Current legislation already provides for increased minimum wages in all sectors if the government believes this can be done without job losses, says the writer. Picture: DAILY DISPATCH

THE government looks set to introduce a national minimum wage this year. This move enjoys strong support from the trade unions and will benefit the governing party in the local government elections. But many commentators fear it could lead to job losses, worsening SA’s high rate of unemployment.

SA already has minimum wages that differ by sector and region. Thus minimum wages for domestic and farm workers are lower than in manufacturing.

Workers in rural areas are paid less than those living in cities.

Logically, a single national minimum wage will have to at least match the current highest sectoral minimum wage. It will be unacceptable to cut the minimum in the higher-paying sectors. This means minimum wages in the lowest-paying sectors could more than double.

Those who support a national minimum wage argue it will reduce inequality. This is true only if employment is unaffected. If employers cut jobs because they must pay more than they can afford, inequality may worsen. Benefits for those on the new minimum wage will come at the cost of lost jobs for others.

Supporters of higher minimum wages claim they boost growth by increasing the consumption spending of low-wage earners. But SA needs to increase output, not consumption. We already spend almost R200bn more than we produce each year. A higher minimum wage may boost consumption with little increase in output, so imports will rise. Our current account deficit will then grow, increasing our reliance on foreign capital inflows.

Supporters and opponents of a national minimum wage cite contradictory international evidence to support their views. Measuring the effect of new minimum wages is difficult as what would have happened without them cannot be assessed.

Where employment rose alongside increased minimum wages, this could be because the economy was already growing fast. Employment might then have risen faster without the increase.

Proponents of a national minimum wage often point to Brazil, where a 75% real increase in the minimum wage in the past decade was accompanied by falling unemployment. But the minimum wage in Brazil was phased in over a period when there were also substantial education gains. This meant as productivity rose, workers could access higher-paying jobs.

The introduction of the new national minimum wage in SA will happen overnight. In some sectors, the minimum wage will increase instantly by more than what Brazil achieved in 10 years. Our education system cannot possibly improve fast enough to transform worker output to match this. The resultant rise in wages may, therefore, be unaffordable to many businesses. They will respond by cutting jobs.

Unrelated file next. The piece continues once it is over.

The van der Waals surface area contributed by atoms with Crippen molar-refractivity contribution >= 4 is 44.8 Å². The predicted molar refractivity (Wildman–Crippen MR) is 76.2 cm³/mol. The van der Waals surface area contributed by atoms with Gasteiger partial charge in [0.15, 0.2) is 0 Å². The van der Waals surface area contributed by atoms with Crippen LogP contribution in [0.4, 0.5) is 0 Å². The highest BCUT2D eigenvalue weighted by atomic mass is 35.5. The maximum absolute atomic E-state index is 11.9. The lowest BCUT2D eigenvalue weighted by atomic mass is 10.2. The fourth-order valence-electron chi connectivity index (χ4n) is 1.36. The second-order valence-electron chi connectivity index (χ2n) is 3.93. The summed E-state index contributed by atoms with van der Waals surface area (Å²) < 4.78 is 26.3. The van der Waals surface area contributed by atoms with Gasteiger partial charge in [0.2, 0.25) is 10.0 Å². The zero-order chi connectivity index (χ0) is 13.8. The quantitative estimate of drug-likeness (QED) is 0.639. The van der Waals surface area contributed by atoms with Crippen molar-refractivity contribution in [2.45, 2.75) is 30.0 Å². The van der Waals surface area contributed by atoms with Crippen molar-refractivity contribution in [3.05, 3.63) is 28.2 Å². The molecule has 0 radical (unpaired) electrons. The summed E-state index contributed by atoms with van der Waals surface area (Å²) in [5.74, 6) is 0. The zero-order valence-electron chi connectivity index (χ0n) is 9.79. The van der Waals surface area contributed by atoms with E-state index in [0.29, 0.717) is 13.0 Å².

It is unclear what economic grounds justify a departure from the current arrangement in which minimum wages reflect the circumstances of different sectors and regions. The skills requirements for workers in motor manufacturing differ markedly from those employed in domestic service. So this system was introduced because the government believed higher minimum wages overall would damage employment in many areas and elements of the workforce.

Concerned about youth unemployment, the government faced down union opposition and introduced a special youth wage subsidy because it believed current wage levels prevent young workers from getting their first jobs.

The government should proceed with caution. Current legislation already provides for increased minimum wages in all sectors if the government believes this can be done without job losses. If, however, there are concerns about job losses, the law grants the government the flexibility to raise wages more gradually in vulnerable sectors to test the effect on employment levels.

There is no example of a country with unemployment as high as ours that has raised minimum wages considerably. It is also very risky to raise wages in a stagnant economy.

A national minimum wage may have short-term popular appeal, but if it triggers large job losses, the social and political consequences could be tragic for the very people expecting to benefit from the move.

• Keeton is with the economics department at Rhodes University